Perspectives on Succession Planning - with Non-Profits
There are lots of not-for-profit organizations that fit the definition of small business and many have the same challenges as privately owned family businesses.
In a not-for-profit with a volunteer board, succession is not just planning for the board chair’s retirement; the challenge is keeping the volunteer board vibrant, creative and with planned turnover to keep the new blood flowing. An example might be the organization that is transitioning and the required skill sets of board members needs to be re-thought. Do you really want a table full of old guys in suits talking about a social media based fundraising campaign and using Twitter to better connect with donors? Board member succession has to be intentional, anticipatory and focused on the emerging needs of the organization.
Succession challenges can also be found in the organization’s product. A successful family business that was founded in 1900 to produce buggy whips would probably have re-invented itself many times over the years to remain viable. The same can be true for not-for-profits. The church-based retirement residence that began as a heavily mortgaged apartment building for independent seniors reinvented itself to be part of the health care system – greater resident care needs, three times the staff required, new programs and major building renovations leading to a doubling of revenue all helped to assure long term financial viability.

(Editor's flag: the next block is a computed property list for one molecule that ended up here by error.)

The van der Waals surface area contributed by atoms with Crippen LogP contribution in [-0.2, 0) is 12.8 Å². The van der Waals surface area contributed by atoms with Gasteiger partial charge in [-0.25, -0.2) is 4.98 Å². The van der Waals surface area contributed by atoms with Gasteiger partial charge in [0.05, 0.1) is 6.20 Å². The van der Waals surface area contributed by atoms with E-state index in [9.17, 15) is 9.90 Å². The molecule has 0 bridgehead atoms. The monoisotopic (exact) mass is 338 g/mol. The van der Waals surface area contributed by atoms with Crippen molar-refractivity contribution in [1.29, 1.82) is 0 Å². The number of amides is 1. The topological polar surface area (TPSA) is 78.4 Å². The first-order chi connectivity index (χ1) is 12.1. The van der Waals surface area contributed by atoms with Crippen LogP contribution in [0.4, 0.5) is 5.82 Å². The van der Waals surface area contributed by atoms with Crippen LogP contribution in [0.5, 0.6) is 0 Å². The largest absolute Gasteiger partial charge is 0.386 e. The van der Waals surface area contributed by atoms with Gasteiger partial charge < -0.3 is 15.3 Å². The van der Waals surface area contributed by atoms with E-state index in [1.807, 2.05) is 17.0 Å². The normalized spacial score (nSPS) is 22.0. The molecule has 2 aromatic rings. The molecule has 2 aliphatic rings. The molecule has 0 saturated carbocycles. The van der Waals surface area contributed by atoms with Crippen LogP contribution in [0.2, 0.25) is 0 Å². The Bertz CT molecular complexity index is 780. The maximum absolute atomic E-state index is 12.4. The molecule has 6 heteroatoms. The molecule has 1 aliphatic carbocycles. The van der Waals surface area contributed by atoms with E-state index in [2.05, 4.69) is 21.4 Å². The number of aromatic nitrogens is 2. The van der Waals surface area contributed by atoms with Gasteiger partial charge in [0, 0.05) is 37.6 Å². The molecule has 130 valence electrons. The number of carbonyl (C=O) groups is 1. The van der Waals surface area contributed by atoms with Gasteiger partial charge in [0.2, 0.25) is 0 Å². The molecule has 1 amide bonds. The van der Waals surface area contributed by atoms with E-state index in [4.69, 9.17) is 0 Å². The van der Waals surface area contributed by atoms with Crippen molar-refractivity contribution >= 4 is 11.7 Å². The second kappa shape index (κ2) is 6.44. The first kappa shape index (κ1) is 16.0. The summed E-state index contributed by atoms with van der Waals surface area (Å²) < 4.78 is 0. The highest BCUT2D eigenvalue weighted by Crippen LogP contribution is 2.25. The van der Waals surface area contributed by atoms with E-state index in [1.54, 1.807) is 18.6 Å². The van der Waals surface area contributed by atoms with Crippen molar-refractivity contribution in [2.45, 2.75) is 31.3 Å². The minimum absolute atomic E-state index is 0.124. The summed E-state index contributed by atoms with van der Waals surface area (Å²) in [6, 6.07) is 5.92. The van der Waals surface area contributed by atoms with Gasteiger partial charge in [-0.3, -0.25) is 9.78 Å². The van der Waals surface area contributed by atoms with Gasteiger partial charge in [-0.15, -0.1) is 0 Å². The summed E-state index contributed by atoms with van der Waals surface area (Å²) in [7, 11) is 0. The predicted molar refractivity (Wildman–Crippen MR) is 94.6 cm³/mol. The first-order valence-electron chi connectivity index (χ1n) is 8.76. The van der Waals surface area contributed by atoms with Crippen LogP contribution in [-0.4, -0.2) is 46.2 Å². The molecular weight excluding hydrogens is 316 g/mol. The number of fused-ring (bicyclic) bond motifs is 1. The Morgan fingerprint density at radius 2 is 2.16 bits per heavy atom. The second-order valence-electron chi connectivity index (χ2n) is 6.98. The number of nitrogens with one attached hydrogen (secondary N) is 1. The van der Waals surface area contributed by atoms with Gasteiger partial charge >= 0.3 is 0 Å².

And is the not-for-profit that failed to groom a second in command and lost its executive director to a higher paying job any better off than the company whose owner kept it all in his head and suffered a disabling long term illness? The need for proper succession planning comes in a variety of forms and not-for-profits can benefit from thinking more like a traditional small business. However, one area where not-for-profits have an advantage over small privately owned businesses is the separation of operations and direction setting. In a private company when the owner is unable to continue, both the day to day and the long range direction of the business may suffer. In a not-for-profit with a board where the CEO is suddenly unavailable, knowledge of the long range direction of the organization is usually retained.